The Wealth in Aquatic Life

Is Human Intervention of Aquatic Habitats Driven by a Desire of Wealth Having a Negative Impact on Aquatic Life?

Aquatic Life has been negatively affected by human intervention driven by a desire of wealth. It has become a trend to abuse the beauty of these creatures to generate income.  Pet stores and other specific fish stores sell fish to the public and are placed in tanks not suited to their natural habitat. In addition, Aquariums and Oceanariums place their aquatic animals in tanks denying them the right to live in the ocean or other habitats suited for marine life. Aquatic Animals populations have been abused by humans in an attempt for humans to gain wealth.

Human abuse of animals is portrayed in The Horror at Martin’s Beach. The captain of a fishing boat killed an infant sea creature and preserved its dead body to obtain income. In the text it states, “With judicious carpentry he prepared what amounted to an excellent marine museum, and, sailing south to the wealthy resort district of Martin’s Beach, anchored at the hotel wharf and reaped a harvest of admission fees.” (H.P Lovecraft and Sonia H. Greene)The captain’s desire for wealth lead to the unkind and immoral treatment of this whale.

Later in the story, the captain and some others try to pull in another sea creature with a lifeguard buoy which lead to their mental and physical struggles. They becomes so obsessed with pulling the rope in that the sea creature pulls him in the water. The narrator states, “Their complete demoralization is reflected in the conflicting accounts they give, and the sheepish excuses they offer for their seemingly callous inertia.”(H.P Lovecraft and Sonia H. Greene). The author refers to the excuses as “sheepish”because there was no  excuse for why they were fighting this whale. It was no coincidence that the characters fighting the sea creature were pulled into the water.

Human desire for money leads to unfair treatment of aquatic life and the abuse of their beauty which humans are lucky to witness.




Reliability and Perspective

Perspective is the way an individual views things. The authors, Lovecraft and Greene, very literally provide us with the speaker’s perspective of the events that supposedly transpired on August 8, 1922 at Martin’s Beach. The description given to us recounts exactly what the individual remembers happening and what he saw throughout the course of the night. Regardless of the content of the story, what I found to be most compelling was how the speaker himself shows how even he is unsure of what really happened that night. Ultimately, the question being asked is how is reliability affected by different perspectives.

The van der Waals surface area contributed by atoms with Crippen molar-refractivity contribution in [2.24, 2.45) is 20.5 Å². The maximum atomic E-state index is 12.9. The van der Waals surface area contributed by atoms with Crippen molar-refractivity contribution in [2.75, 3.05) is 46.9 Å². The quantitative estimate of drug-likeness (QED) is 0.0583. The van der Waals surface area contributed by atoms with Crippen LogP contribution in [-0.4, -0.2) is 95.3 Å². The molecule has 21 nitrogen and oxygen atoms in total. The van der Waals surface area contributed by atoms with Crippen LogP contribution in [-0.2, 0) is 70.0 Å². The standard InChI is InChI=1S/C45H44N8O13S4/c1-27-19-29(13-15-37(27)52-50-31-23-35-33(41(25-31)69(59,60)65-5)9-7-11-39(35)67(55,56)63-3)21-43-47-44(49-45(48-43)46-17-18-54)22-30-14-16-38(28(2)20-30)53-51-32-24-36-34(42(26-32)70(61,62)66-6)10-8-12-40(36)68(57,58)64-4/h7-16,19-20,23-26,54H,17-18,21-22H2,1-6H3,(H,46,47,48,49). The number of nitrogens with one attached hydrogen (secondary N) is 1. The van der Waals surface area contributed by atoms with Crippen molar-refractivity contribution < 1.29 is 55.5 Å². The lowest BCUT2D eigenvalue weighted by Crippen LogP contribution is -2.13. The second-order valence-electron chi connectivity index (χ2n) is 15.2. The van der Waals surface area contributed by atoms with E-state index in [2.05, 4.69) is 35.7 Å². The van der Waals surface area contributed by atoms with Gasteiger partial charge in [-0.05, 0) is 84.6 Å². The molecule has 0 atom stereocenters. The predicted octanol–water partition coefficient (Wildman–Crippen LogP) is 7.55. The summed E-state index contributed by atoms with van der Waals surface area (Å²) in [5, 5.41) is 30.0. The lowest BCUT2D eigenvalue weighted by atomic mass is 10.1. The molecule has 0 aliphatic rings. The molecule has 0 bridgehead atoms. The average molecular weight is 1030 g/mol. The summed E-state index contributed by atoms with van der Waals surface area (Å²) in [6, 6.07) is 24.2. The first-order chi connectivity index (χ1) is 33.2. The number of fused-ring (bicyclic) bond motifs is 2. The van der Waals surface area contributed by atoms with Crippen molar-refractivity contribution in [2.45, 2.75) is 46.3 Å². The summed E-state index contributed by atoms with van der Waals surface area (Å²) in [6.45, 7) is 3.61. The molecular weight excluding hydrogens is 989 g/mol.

While we, as readers, have no reason to doubt the author, he certainly provides us with reasons to do just that: “no two accounts agree” (The Horror at Martin’s Beach Paragraph 1). Within the first two lines of the article, the author has already pointed out to us the unreliability of any recounts of that night. As he goes on to describe to us what he saw, he never fails to remind us no one really knew what was actually transpiring that night. The reason that I find this so interesting is that in general with any form of literature including books, articles, and even news stories, readers tend to trust the author completely. However, learning to question the author often enables us to understand more. Therefore, while we could accept this account as the best possible summary of what happened, even the speaker knows that what he is saying is not entirely reliable: “Certainly there was no lack of witnesses, confused though their stories be with fear and doubt of what they saw” (The Horror at Martin’s Beach 10). The author once again admits to us and reminds us that there is a large possibility for confusion and misconception in his recount and everyone else’s of that night. One thing that the speaker makes clear to us is his own perspective and specifically skepticism of water after his experience. The speaker clearly sees the water as threat and this is simply as a result of his own experiences with it. Had that night been different it is safe to assume that his feelings towards the ocean would be different as well. Ultimately, the fact that perspective is specific to individuals should remind us to always question the reliability of any content that we read and how it is specific to the speaker.


Master Through Practice

Why do people believe that if you practice something enough you will become a master of the activity?